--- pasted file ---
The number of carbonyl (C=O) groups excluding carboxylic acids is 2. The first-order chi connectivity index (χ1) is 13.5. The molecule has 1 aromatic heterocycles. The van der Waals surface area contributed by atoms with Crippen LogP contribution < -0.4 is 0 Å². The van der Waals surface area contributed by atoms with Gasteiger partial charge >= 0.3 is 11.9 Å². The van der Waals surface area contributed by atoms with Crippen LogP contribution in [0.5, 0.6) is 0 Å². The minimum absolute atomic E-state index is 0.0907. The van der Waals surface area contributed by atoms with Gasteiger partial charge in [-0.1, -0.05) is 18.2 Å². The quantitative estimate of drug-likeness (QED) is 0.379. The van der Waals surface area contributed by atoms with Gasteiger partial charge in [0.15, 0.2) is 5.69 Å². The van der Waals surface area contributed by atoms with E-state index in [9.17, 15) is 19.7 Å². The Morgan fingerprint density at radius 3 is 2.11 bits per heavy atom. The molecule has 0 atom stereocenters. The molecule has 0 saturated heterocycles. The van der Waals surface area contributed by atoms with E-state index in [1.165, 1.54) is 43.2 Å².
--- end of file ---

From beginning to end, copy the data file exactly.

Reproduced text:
The number of carbonyl (C=O) groups excluding carboxylic acids is 2. The first-order chi connectivity index (χ1) is 13.5. The molecule has 1 aromatic heterocycles. The van der Waals surface area contributed by atoms with Crippen LogP contribution < -0.4 is 0 Å². The van der Waals surface area contributed by atoms with Gasteiger partial charge >= 0.3 is 11.9 Å². The van der Waals surface area contributed by atoms with Crippen LogP contribution in [0.5, 0.6) is 0 Å². The minimum absolute atomic E-state index is 0.0907. The van der Waals surface area contributed by atoms with Gasteiger partial charge in [-0.1, -0.05) is 18.2 Å². The quantitative estimate of drug-likeness (QED) is 0.379. The van der Waals surface area contributed by atoms with Gasteiger partial charge in [0.15, 0.2) is 5.69 Å². The van der Waals surface area contributed by atoms with E-state index in [9.17, 15) is 19.7 Å². The Morgan fingerprint density at radius 3 is 2.11 bits per heavy atom. The molecule has 0 atom stereocenters. The molecule has 0 saturated heterocycles. The van der Waals surface area contributed by atoms with E-state index in [1.165, 1.54) is 43.2 Å².